My brother Kenny has always loved bicycling, and when he was taking German, our dad took him to Germany and they biked through the country. My sister Elizabeth expressed an interest in rock collecting, so our dad took her “rock hounding” on many road trips during her high school years — and today, she knows more about rocks than most people. These are just a few examples of how our father took the homeschooling experience beyond the day-to-day and expanded our educational horizons in ways that were unique to his point of view.
So whether you are considering homeschooling or already homeschool, if it seems like it might work out better for dad to be the one home with the children during the day, then please consider it. Dads are excellent homeschool teachers. And for more information on getting dad involved in your homeschool even if he’s not home during the day, check out related articles on the web site FamilyMan Ministries.
— Rosanna Ward is a devoted wife of 19 years and mother of four children, two of which are currently homeschooled. Her oldest daughter is a homeschool graduate, and her youngest son is a toddler. Rosanna is a homeschool graduate and has been homeschooling for six years. Rosanna loves to study History and Genealogy, and currently resides in Sand Springs, Oklahoma.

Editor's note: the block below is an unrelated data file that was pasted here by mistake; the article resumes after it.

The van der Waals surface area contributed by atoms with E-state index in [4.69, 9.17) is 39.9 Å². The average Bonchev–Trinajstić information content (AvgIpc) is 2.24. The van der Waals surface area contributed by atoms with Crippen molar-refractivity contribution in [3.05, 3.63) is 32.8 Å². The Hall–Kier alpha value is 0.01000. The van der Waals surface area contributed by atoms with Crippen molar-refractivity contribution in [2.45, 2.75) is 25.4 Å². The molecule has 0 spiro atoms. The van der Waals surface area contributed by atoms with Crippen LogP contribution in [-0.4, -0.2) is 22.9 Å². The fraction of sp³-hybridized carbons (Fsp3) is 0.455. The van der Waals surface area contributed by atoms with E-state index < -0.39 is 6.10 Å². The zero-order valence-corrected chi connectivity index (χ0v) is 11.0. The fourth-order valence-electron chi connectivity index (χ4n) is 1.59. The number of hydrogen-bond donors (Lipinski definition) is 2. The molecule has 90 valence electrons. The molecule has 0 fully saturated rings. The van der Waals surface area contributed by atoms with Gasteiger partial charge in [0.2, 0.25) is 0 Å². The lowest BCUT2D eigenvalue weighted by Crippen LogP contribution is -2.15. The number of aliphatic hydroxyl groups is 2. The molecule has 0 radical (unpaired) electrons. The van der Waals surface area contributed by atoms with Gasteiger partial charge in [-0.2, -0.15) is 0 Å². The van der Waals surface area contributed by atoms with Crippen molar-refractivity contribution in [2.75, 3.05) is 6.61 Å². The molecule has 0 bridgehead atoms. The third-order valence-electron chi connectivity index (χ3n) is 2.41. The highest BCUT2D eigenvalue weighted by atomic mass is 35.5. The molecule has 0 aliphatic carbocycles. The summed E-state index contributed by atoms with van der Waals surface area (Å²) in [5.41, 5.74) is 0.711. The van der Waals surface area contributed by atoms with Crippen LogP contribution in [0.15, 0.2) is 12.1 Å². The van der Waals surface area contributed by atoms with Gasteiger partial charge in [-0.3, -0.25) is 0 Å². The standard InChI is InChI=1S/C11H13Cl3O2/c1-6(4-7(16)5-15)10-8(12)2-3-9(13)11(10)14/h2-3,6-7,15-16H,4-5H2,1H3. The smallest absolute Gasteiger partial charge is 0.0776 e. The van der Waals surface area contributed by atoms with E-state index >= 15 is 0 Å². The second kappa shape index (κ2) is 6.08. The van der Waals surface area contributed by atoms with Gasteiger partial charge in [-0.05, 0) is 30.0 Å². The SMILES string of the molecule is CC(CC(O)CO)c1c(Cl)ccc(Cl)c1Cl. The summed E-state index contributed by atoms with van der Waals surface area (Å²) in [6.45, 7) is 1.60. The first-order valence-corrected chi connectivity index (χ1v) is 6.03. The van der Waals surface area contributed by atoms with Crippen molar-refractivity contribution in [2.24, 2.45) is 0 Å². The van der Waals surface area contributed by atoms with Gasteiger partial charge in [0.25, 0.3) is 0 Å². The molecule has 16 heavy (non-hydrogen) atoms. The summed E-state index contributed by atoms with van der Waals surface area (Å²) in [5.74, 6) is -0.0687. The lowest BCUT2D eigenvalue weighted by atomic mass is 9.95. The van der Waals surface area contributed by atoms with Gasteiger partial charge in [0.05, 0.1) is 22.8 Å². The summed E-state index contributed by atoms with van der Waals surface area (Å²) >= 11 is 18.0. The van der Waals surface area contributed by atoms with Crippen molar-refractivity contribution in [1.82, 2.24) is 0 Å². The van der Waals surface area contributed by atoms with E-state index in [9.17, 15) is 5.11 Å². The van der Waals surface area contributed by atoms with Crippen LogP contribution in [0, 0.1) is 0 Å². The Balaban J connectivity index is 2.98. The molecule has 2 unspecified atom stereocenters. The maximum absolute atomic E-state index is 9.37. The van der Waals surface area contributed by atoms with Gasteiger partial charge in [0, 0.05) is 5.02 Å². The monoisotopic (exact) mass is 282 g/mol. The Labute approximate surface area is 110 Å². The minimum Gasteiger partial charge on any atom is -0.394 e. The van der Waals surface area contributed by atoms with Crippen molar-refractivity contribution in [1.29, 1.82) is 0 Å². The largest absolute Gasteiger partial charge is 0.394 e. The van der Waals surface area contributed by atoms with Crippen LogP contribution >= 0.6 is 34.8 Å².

3 Replies to “What Role Can Dads Play in the Homeschool?”
Great article. My husband has a flexible schedule, and we all love it when he gets involved in our homeschooling.
Great perspective Rosanna! I hope more families consider making Dad an important player in the homeschool scene — whether he’s home a lot or not — and to consider that he’s just a great candidate to run the homeschool if it makes more sense. Thanks for sharing what you liked about being homeschooled by your dad!
Comments are closed.